The Pakistan Flood: Disturbing Phone Calls

By Sigurd Hanson

A man surveys the devastation following an earthquake in Pakistan in 2005. Pakistan has been the home to many natural disasters in recent decades: earthquakes, cyclones, droughts and floods. With each natural disaster, the poor and vulnerable usually remain in a worse situation than before, and even more vulnerable to a future disaster. (photo: Sigurd Hanson/IOCC)

Addis Ababa, Ethiopia (August 23, 2010) — During the past few weeks I have been on the phone to Pakistan almost daily with friends and former colleagues to hear from them about the current flood situation there. The phone calls are not encouraging. Everyone I speak with is clearly shaken by the stark scale of this devastating flood, a natural disaster that has easily proven to be not only Pakistan’s worst flood in recorded history but constitutes the worst natural disaster in the country’s history. Pakistan has been the home to many natural disasters in recent decades: earthquakes, cyclones, droughts and floods. And with each natural disaster so many people are presented with situations where they are unable to cope.

Every day I listen to updates and hear more warnings. Now some 20 million people and about one fourth of the country have been affected. The main worry is day-to-day survival. The U.N. now predicts over 3.5 million children will be at risk of deadly diseases, mostly from diarrhea. It is the monsoon season and most likely it is going to keep raining for weeks to come. Millions still need help. Millions more may starve. The crisis engulfs the entire country and presents a severe test for Pakistan and the international community.

My work with international development agencies has taken me to some unique countries of the world. Pakistan is one such country. But I have noticed that wherever I have worked – whether in various parts of Africa, in Afghanistan or Pakistan – the poor often stay poor and marginalized because those of us who are more fortunate and in a position to help do not hear their voices. Since moving from Pakistan to Ethiopia a year and a half ago, I rely on former Pakistani colleagues to help me to understand and to visualize concerns from ordinary people in Pakistan.

In the best of times, Pakistan’s poor and vulnerable (many living on less than $2 a day) struggle daily to feed and educate their children. These same people are usually the most at risk from the impact of natural disasters such as what the world is now witnessing on their TV screens.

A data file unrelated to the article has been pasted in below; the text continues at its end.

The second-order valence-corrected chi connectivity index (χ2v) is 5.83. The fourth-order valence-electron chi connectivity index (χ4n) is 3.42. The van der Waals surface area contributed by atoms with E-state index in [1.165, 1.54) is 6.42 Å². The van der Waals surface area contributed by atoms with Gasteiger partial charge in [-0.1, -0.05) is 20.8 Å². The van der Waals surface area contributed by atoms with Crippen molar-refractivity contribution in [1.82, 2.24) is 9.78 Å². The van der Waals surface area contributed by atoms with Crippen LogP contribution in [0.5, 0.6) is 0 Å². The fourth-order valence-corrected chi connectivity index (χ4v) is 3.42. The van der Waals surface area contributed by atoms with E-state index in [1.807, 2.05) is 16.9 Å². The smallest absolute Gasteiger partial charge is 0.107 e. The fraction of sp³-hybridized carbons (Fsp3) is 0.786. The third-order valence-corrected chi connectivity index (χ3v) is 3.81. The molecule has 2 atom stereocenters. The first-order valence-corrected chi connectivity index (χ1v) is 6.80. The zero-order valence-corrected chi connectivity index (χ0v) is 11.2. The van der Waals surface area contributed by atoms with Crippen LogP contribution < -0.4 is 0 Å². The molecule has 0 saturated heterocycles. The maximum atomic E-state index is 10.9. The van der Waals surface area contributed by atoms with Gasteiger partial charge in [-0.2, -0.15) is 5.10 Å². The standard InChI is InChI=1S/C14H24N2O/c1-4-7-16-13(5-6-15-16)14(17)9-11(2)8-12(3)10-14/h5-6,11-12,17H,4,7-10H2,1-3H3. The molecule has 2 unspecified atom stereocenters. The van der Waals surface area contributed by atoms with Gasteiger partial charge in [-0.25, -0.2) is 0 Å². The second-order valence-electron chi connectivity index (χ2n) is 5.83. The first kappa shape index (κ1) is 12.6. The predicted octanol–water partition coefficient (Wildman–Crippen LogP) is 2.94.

During my years in Pakistan diarrheal diseases were killing some 630 children under five everyday, or over 250,000 Pakistani children every year. The lack of clean drinking water has long been a serious issue in parts of the country. And now with the floods, so many wells, streams, springs and ground water sources have been contaminated by human waste and dead animals.

We may wish to help, or better, we may wish that the poor themselves could lift themselves out of poverty and their dire situations. However, the given reality is that with each natural disaster, the poor and vulnerable usually remain in a worse situation than before, and even more vulnerable to a future disaster.

My phone calls to Pakistan continue to disturb me. And what is also alarming is that the full force of the floods still has not hit. The current flooding is battering Pakistan’s economy and harming so many people. Pakistan will require billions of dollars to save lives and then to rebuild once the floodwaters reside. Some daunting challenges ahead.

The Pakistan floods are awful for all those involved, especially the children. There are painful scenes. But I also know that God can use such painful scenes and events in our world to enlighten our hearts and minds. Globally, IOCC aims to provide life-saving and life-preserving support as it responds to natural or man-made disasters. The current Pakistan flood is no exception. Each one of us is called to show Christ’s love in action…in whatever way we can.

Editor’s note: Sigurd Hanson is the Country Representative for IOCC in Ethiopia where he manages a $12 million HIV/AIDS prevention program, projects benefitting people with disabilities, and refugee assistance programs. Prior to joining IOCC in 2008, Hanson spent a decade working in Pakistan and Afghanistan. Most recently, his work in Pakistan focused on safe drinking water and hygiene promotion projects that provided training and education on better water management and improved hygiene practices to over 29 million people.

You can help the victims of disasters around the world, like the floods in Pakistan, by making a financial gift to the IOCC International Emergency Response Fund, which will provide immediate relief as well as long-term support through the provision of emergency aid, recovery assistance and other support to help those in need. To make a gift, please visit, call toll free at 1-877-803-IOCC (4622), or mail a check or money order payable to IOCC, P.O. Box 17398, Baltimore, Md. 21297-0429.

IOCC, founded in 1992 as the official humanitarian aid agency of the Standing Conference of Canonical Orthodox Bishops in the Americas (SCOBA), has implemented over $330 million in relief and development programs in 33 countries around the world.